The unreported soft underbelly of the American non-system of care is the increasing medicaid population which when added to the uninsured is about 120,000,000 people. (50,000,000 uninsured, 68,000,000 on medicaid with some overlap) Astounding numbers when you consider the budgetary difficulties facing state governments and consequently Medicaid.
Approximately 68 million Americans were enrolled in Medicaid at some point during 2010, when the program spent $406 billion on acute and long-term care services for its beneficiaries.1 Another 16 million people are slated to gain Medicaid eligibility through the Patient Protection and Affordable Care Act (ACA), which would make the federal–state program responsible for financing services for more than one in four Americans. Enacted in 1965 as an afterthought to Medicare, Medicaid has become a vast public enterprise that underscores the limits of the private insurance market even as it squeezes state budgets already stretched by the recession. These realities, along with the fact that an increasingly conservative electorate has given Republicans control of the U.S. House of Representatives, raise a fundamental question for policymakers: What level of support should government provide to people who can’t afford private insurance and are not offered employer-sponsored coverage?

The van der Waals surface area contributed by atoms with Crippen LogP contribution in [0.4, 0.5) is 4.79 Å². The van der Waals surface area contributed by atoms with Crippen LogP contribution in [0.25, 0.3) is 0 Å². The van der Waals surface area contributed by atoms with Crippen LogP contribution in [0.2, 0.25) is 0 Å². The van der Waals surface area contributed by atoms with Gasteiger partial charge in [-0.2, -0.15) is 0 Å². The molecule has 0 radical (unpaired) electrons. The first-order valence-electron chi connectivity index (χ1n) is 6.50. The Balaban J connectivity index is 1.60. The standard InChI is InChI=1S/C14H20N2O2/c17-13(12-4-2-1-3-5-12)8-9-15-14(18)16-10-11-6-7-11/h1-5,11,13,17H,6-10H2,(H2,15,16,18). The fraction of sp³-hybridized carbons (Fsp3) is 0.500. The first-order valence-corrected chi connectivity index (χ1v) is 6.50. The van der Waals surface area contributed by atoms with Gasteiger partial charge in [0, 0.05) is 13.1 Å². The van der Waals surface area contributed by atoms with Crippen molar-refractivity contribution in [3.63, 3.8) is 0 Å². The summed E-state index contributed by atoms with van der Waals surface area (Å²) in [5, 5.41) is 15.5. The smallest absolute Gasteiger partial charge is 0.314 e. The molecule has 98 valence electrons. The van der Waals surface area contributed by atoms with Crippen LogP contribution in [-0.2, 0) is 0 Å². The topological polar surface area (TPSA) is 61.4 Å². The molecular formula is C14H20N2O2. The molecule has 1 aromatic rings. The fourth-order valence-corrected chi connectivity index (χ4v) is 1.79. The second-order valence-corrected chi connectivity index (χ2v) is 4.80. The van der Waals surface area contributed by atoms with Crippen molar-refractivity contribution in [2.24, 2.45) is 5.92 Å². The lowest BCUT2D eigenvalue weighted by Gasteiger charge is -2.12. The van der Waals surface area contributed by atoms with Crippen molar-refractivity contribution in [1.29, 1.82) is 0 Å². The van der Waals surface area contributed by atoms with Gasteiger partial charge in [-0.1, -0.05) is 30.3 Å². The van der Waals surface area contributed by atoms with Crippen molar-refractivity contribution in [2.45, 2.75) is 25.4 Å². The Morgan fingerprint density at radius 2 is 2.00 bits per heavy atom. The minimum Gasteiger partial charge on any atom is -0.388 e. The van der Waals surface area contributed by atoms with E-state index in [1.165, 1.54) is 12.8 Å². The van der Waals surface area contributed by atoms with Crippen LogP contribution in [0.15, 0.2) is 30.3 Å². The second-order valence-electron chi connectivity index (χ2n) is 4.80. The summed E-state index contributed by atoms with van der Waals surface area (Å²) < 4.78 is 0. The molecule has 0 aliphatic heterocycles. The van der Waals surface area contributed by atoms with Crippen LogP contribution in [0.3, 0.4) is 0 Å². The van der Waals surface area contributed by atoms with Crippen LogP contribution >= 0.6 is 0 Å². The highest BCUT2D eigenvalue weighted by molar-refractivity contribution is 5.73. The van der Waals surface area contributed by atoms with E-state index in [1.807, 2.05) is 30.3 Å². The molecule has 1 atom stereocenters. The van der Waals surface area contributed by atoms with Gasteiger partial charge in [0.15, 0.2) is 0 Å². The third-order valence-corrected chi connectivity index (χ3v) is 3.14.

Medicaid serves the nation’s neediest and sickest patients: low-income children and mothers, the elderly, people with permanent disabilities and the poorest of adults. Despite periodic calls to privatize Medicaid, in reality it serves a population that private health insurance was not designed to serve and probably does not want to cover. What private insurance system is willing to pay for long-term care for low-income elderly or disabled people, whether through home- and community-based care or in nursing homes? What private firm is eager to cover families and children who are typically too poor to afford insurance premiums?
On one hand, House Republicans are supporting a budget proposal from Budget Committee Chairman Paul Ryan to cut Medicaid expenditures by $1.4 trillion (yes, trillion with a “t”) over the next decade and to block grant the program. (It is not clear, but it looks like the plan would also terminate the Children’s Health Insurance Program.) His overall budget plan would cut about $6 trillion in budget expenditures, although most of those savings would be used to extend tax cuts for wealthy Americans and cut taxes for many other groups.
Medicynical Note: It’s hard to accept our current budget/health care situation and not look at other industrialized nations where nearly all citizens have health care coverage, at , much lower cost.